Gentrification is a part of the process of urban renewal which generates significant, and often negative, social impact on existing neighborhood structures, as it tends to be driven predominantly by simple rules of an economy and imperatives of a globalized, "free" market, insensitive to the subtleties of local culture and values. This idea of creative reuse urbanism questions the necessity of extreme, damaging impacts of gentrification. It argues for an urbanism which is culturally rooted, locally related and deeply contextualized. This chapter shows that such urbanism is not just another utopian concept, but a living reality. Examples from Tokyo, Bangkok and Singapore demonstrate a rich spectrum of possibilities, a kind of pregentrification which has the capacity to get involved in creative reuse and recycling of existing stocks and inheritances, thus becoming a positive contributor to sustainable urban regeneration. Presented reused buildings and introduced activities are active ingredients in larger process of place-making in the three cities. Tokyo, Bangkok and Singapore were observed through the lenses of sustainability and cultural difference, with main focus on intersections between the practices of reuse and local creativity. This chapter addresses three of many interconnected concepts which emerge at those intersections: 1. Resource approach to sustainable urban regeneration and cultural resilience, exposing the potential and the capacity (both in terms of occupation and broader practices) of existing urban structures to be reused and requalified (both physically and socially), in order to stimulate, accommodate and express local creativities. 2. Related urban activities and practices, identifying the roles and the capacity of local creativities to express themselves spatially through regeneration of the existing building stock. 3. Urban cultures, interrogating exemplary new urban environments which emerge as the result of creative reuse of the existing building stock, an inquiry into the ways in which they relate to, express, question and confirm already the established place of established cultures. Methodologically, the project builds upon five dialectically engaged sets of urban theory: i. Resource approach and urban regeneration theories, which see individual pieces of architecture as integrated urban artifacts,1 capable to store and to disseminate the collective memory of the city. Within that view, existing urban resources are seen as valuable, not only because of the significant embodied energy which they contain, but also for their capacity to embody memory. This recognition of architecture as a cultural resource should not restricted to officially sanctioned heritage, but embraces literally all types of buildings. ii. Theories which address reuse culture and related discourse on value. Practices of reuse recognize multiple meanings embedded in the second-hand objects.2 These stress on the symbolic and sign values, in addition to the commonly recognized economic and use values.3 The meanings in reuse come from appreciation of historical significance of artifacts, and from recognition of the potential of what those artifacts could become,4 where the latter, significantly, needs an involvement of creative minds. iii. Theories of value and creativity, which see creativity as an ability to produce new value, which is culturally rooted. To be considered creative, in addition to the expected novelty, an idea has to be contextually appropriate, recognized as socially valuable, in some way to some community.5 Such creativity can be identified by detecting the energies of synthesis, both in the process (of making) and in the product itself, and in the ways in which those energies translate (or get translated by creative agents) into the quality-designed objects or spaces.6 In that way, creativity captures the value of ordinary spaces, and adds value to them. iv. Theories, which dialectically relate creativity and consumption. Consumption is characterized as "using up," or destruction (consumere), simultaneously being a completion, a fulfilment and creation (consumare). 7 The consumare itself is necessary to support the flow of creativity (as a person, as situation, as process and as a product). Consumption can easily degenerate into banal consumerism, but on the other hand, there is positive consumption, responsive to creativity, as accepted by society. Creativity needs to be integrated in the everyday of any social system. To sustain the process of its perpetual emergence, it critically depends on creative consumers. Richard Florida8 sees creative consumers and creators as active members of a creative class. That view applies mainly to the "First World," where global economy sets the rules. Landry,9 more helpfully, goes beyond by proposing an inclusive "creative milieu," where hard and soft infrastructures combine to create place for a possible creative city. For Asian contexts, Lim10 specifies that creativity can be neither directly transferable from one place to another, nor imposed by the authority. He advocates bottom-up initiation, which capitalizes on urban spaces of indeterminacy, and which should not be consumption-driven. v. Finally, theories of place and place-making. The above ideas and concepts developed around reuse and creativity are all interdependent. Creativity sustains the process of reuse and recycling of existing urban resources, needed to make products truly culturally sustainable. That subtle process needs local initiatives to sense and to identify creative places, as their creative milieu. Local creativities of this kind flourish within their own, local contexts, thus getting embodied in urban artifacts and building upon an already established repository of collective memory. The chapter presents and discusses examples city by city. That format emphasizes critical importance of local contexts, in which local resources and place-making creativity flourish. I started my investigations with Tokyo, a city already known for its diverse practices in creative reuse of ordinary buildings, which make significant contribution to distinctiveness of a number of its neighborhoods. The same method of investigation was then applied to selected cases in Bangkok and Singapore.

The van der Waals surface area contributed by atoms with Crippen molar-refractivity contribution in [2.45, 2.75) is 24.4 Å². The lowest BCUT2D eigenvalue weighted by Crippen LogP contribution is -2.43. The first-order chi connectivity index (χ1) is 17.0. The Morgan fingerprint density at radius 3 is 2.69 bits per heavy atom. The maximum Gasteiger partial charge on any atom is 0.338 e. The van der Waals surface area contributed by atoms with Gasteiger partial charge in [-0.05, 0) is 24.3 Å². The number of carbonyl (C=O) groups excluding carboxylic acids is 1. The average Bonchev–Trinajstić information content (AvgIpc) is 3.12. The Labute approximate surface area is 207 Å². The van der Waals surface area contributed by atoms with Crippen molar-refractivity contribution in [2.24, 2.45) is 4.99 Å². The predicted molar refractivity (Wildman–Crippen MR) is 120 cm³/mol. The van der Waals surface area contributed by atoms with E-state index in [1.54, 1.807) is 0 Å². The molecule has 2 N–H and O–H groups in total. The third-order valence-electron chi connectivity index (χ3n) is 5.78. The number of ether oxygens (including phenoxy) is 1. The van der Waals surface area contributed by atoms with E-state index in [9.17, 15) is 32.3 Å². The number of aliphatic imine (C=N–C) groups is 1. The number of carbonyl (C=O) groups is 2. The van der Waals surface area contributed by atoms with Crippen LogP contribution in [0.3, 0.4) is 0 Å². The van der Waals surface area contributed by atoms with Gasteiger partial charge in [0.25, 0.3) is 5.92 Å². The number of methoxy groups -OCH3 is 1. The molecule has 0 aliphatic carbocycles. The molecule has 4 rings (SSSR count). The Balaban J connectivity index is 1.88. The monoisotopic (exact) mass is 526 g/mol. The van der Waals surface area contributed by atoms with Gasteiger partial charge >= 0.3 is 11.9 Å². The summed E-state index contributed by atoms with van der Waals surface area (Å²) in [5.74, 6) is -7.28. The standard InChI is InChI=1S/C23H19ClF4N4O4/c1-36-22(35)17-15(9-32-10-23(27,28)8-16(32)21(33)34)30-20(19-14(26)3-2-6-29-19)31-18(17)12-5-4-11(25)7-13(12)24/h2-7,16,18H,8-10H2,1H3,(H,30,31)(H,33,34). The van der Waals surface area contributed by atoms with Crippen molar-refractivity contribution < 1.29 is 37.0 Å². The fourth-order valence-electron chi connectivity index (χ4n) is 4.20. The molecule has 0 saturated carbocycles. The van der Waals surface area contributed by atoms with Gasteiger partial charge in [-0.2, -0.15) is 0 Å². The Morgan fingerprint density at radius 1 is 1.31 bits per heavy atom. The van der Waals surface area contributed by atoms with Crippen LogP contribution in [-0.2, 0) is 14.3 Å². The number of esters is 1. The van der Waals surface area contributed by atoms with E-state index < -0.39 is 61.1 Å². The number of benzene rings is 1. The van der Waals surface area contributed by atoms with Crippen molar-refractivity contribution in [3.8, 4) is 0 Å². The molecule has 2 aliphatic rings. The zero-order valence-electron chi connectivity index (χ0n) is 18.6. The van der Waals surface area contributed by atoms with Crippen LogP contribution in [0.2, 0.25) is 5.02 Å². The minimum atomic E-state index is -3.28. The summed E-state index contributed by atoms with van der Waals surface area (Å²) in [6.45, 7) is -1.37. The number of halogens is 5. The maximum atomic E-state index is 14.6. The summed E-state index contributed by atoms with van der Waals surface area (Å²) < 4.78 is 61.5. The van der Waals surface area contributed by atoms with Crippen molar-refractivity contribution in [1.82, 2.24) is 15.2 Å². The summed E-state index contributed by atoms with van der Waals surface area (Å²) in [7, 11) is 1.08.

|Title of host publication||Future Asian Space|
|Subtitle of host publication||Projecting the Urban Space of New East Asia|
|Publisher||NUS Press Pte Ltd|
|Number of pages||15|
|Publication status||Published - 1 Dec 2012|